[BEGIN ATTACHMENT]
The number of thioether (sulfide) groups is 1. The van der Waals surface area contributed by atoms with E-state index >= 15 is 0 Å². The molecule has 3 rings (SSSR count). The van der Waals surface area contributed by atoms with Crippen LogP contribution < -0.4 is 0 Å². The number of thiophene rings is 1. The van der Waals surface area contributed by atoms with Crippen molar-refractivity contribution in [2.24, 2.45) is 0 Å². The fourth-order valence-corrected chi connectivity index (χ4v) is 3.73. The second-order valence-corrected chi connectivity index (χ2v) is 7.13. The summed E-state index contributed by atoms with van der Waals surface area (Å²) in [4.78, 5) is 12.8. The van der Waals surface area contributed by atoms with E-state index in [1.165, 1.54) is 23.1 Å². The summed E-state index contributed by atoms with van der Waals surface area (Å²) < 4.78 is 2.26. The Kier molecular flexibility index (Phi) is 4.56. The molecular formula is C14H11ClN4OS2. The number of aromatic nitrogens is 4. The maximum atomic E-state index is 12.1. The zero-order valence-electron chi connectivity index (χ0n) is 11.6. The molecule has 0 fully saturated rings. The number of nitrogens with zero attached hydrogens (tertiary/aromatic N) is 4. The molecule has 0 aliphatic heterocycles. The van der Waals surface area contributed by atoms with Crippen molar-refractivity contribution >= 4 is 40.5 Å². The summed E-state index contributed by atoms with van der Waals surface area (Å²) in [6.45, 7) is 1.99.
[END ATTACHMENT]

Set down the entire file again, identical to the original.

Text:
The number of thioether (sulfide) groups is 1. The van der Waals surface area contributed by atoms with E-state index >= 15 is 0 Å². The molecule has 3 rings (SSSR count). The van der Waals surface area contributed by atoms with Crippen LogP contribution < -0.4 is 0 Å². The number of thiophene rings is 1. The van der Waals surface area contributed by atoms with Crippen molar-refractivity contribution in [2.24, 2.45) is 0 Å². The fourth-order valence-corrected chi connectivity index (χ4v) is 3.73. The second-order valence-corrected chi connectivity index (χ2v) is 7.13. The summed E-state index contributed by atoms with van der Waals surface area (Å²) in [4.78, 5) is 12.8. The van der Waals surface area contributed by atoms with E-state index in [1.165, 1.54) is 23.1 Å². The summed E-state index contributed by atoms with van der Waals surface area (Å²) < 4.78 is 2.26. The Kier molecular flexibility index (Phi) is 4.56. The molecular formula is C14H11ClN4OS2. The number of aromatic nitrogens is 4. The maximum atomic E-state index is 12.1. The zero-order valence-electron chi connectivity index (χ0n) is 11.6. The molecule has 0 fully saturated rings. The number of nitrogens with zero attached hydrogens (tertiary/aromatic N) is 4. The molecule has 0 aliphatic heterocycles. The van der Waals surface area contributed by atoms with Crippen molar-refractivity contribution >= 4 is 40.5 Å². The summed E-state index contributed by atoms with van der Waals surface area (Å²) in [6.45, 7) is 1.99.